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Question:Any way to improve on the DVD grating?

dsvilko is asking a question about spectrometry: Subscribe to answer questions on this topic

dsvilko asked on June 13, 2017 15:08
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What I want to do or know

How are you dealing with the slit geometry and the curvature of the DVD grating?

Background story

I have built a simple spectrometer using a Canon 1000d DSLR, a reversed 50mm lens that I normally use for macro photography and a DVD grating. The slit is about 2mm long and very thin (made by making a small cut in a aluminium foil with a very sharp blade). The problem is that even though I am basically getting a resolution limited by the CMOS sensor (I can easily resolve a sodium D lines), it's only in vertically thin slice of the image. It seems that a combination of a straight vertical slit and a curvature of the grating introduces an aberration in most of the imaged spectrum (see the sample).

Does anyone know of a way of getting a sharp spectra using a DVD grating? I am guessing that I would get a sharper spectra using a point in place of a vertical slit but than I would sacrifice a lot of light. I would very much like to be able to use mote of the recorded image.

I have even bought a cheap diffraction grating film in a roll. It does have a straight grooves but the film itself is not flat and I have not come up with a way of mounting it perfectly flat. If it isn't completely flat, I get a completely unusable spectra. Any idea how I could mount it flat?


question:spectrometry question:general question:grating


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1 Answers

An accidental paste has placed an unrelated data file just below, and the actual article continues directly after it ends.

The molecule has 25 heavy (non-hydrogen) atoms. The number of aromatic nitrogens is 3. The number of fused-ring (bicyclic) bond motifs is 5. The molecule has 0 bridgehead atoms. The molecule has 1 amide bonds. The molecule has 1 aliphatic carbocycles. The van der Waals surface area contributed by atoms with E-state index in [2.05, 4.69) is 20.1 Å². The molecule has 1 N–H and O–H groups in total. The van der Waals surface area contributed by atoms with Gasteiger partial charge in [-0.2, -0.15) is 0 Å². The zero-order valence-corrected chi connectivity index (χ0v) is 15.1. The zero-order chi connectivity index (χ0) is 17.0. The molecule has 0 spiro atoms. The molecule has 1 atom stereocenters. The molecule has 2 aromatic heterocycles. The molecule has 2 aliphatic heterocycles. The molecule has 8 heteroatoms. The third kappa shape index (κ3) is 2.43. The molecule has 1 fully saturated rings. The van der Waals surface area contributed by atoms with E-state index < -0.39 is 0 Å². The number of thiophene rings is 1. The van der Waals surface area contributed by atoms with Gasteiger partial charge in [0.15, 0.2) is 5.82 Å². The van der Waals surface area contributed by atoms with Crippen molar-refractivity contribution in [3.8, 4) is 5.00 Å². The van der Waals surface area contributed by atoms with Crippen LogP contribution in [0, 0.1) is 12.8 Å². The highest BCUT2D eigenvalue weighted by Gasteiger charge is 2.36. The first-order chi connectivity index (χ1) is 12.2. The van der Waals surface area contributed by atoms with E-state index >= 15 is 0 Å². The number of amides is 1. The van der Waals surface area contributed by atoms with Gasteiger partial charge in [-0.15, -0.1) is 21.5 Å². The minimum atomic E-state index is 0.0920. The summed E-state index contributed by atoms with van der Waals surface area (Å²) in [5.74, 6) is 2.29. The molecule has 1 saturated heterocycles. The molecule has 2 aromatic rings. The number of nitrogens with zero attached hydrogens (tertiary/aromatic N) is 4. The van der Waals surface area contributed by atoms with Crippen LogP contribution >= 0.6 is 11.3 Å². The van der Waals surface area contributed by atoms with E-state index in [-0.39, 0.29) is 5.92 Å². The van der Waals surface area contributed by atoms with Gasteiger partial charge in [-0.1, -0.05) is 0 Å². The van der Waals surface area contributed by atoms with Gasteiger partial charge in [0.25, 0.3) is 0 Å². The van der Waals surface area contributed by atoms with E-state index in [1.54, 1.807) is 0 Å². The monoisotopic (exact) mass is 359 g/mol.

It's true that in ideal conditions a single line of pixels should be enough but if you want a high quality spectrum you certainly need more. To get a good resolution you need a very thin slit and that means that not much light gets through. Noise is then a huge problem, when dealing with a faint signals or a very large dynamic range. That problem can be solved either by longer exposure (I am currently forced to average multiple 30s exposures with a high ISO for faint sources) or by averaging pixels vertically (I can currently average about 20 pixels without apparent loss in the resolution, but 200 would be much better).

And yes, using these kinds of 'signal amplifications' I can certainly clearly detect the Hg 405nm line, even though it's really on the edge of what the bayer filter lets through. If you want to see it on a spectrum plot, you really have to callibrate it properly. You have to divide you spectrum with a recorded spectrum of a tungsten lamp and multiply it by a calculated blackbody spectrum. My callibration is not perfect (specially at the edges) but it's still better than no callibration at all. cfl2.jpg Does anyone know what could be the source of the 445.1/445.8 lines? I can't identify it.

This kind of intensity callibration certainly makes the solar spectrum much nicer. Here you can see a comparison between a noon solar spectrum and a sunrise solar spectrum, together with the sodium D lines from the table salt. By comparing the two, you can clearly see which parts of the spectrum get absorbed by the atmosphere.

The problem with the grating film was that I was getting a terrible spectral resolution, with all kinds of artifacts, because of the slight curvature of the sheet. I am currently trying to epoxy the sheet to a flat piece of glass. The problem is that if the epoxy is not of a perfectly even thickness it acts as a lens, randomly bending the light. If I don't use the epoxy but sandwich the grating between a two pieces of glass, then I avoid this lens effect but potentially get multiples of each spectral line caused by the internal reflections from the glass surfaces - a huge problem I was having when I was using a CD as a reflective diffraction grating.

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